Laurence Wilfred "Laurie" Baker (2 March 1917 – 1 April 2007) was a British-born Indian architect, renowned for his initiatives in cost-effective energy-efficient architecture and designs that maximized space, ventilation and light and maintained an uncluttered yet striking aesthetic sensibility. Influenced by Mahatma Gandhi and his own experiences in the remote Himalayas, he promoted the revival of regional building practices and use of local materials; and combined this with a design philosophy that emphasized a responsible and prudent use of resources and energy. He was a pioneer of sustainable architecture as well as organic architecture, incorporating in his designs even in the late 1960s, concepts such as rain-water harvesting, minimizing usage of energy-inefficient building materials, minimizing damage to the building site and seamlessly merging with the surroundings. Due to his social and humanitarian efforts to bring architecture and design to the common man, his honest use of materials, his belief in simplicity in design and in life, and his stauch Quaker belief in non-violence, he has been called the "Gandhi of architecture".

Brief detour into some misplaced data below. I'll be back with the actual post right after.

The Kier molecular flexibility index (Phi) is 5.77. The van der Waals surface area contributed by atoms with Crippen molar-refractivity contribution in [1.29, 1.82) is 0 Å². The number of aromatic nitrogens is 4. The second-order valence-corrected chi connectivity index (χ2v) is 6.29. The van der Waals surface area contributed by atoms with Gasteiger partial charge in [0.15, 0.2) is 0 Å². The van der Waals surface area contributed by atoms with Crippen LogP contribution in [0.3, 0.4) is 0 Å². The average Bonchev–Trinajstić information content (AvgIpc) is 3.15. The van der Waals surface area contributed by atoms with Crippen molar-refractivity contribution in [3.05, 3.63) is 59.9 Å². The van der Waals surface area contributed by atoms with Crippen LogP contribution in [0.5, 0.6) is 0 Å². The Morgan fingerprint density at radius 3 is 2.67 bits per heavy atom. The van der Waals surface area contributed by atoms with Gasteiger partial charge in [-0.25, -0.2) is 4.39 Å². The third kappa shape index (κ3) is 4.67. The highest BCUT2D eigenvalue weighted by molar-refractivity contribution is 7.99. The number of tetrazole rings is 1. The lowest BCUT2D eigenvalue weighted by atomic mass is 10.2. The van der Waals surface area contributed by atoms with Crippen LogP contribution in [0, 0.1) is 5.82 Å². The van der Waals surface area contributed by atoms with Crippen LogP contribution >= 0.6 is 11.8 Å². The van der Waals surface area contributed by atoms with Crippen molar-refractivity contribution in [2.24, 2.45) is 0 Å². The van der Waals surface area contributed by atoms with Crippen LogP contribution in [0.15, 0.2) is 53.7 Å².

He moved to India in 1945 in part as an architect associated with a leprosy mission and continued to live and work in India for over 50 years. He became an Indian citizen in 1989 and resided in Thiruvananthapuram (Trivandrum), Kerala from 1963 and served as the Director of COSTFORD (Centre of Science and Technology for Rural Development), an organisation to promote low-cost housing.
In 1981, the Royal University of the Netherlands conferred an honour (the previous recipient of this honour, in 1980, was Hassan Fathy of Egypt) upon him for outstanding work in a Third World country. In 1983 he was conferred with an MBE (Member of the Order of the British Empire) at Buckingham Palace. In 1990, the Government of India awarded him the Padma Shri for his meritorious service in the field of architecture. In 1992, he was awarded the Roll of Honour by the United Nations. In 1988, he was granted Indian citizenship, the only honour he actively pursued in his life.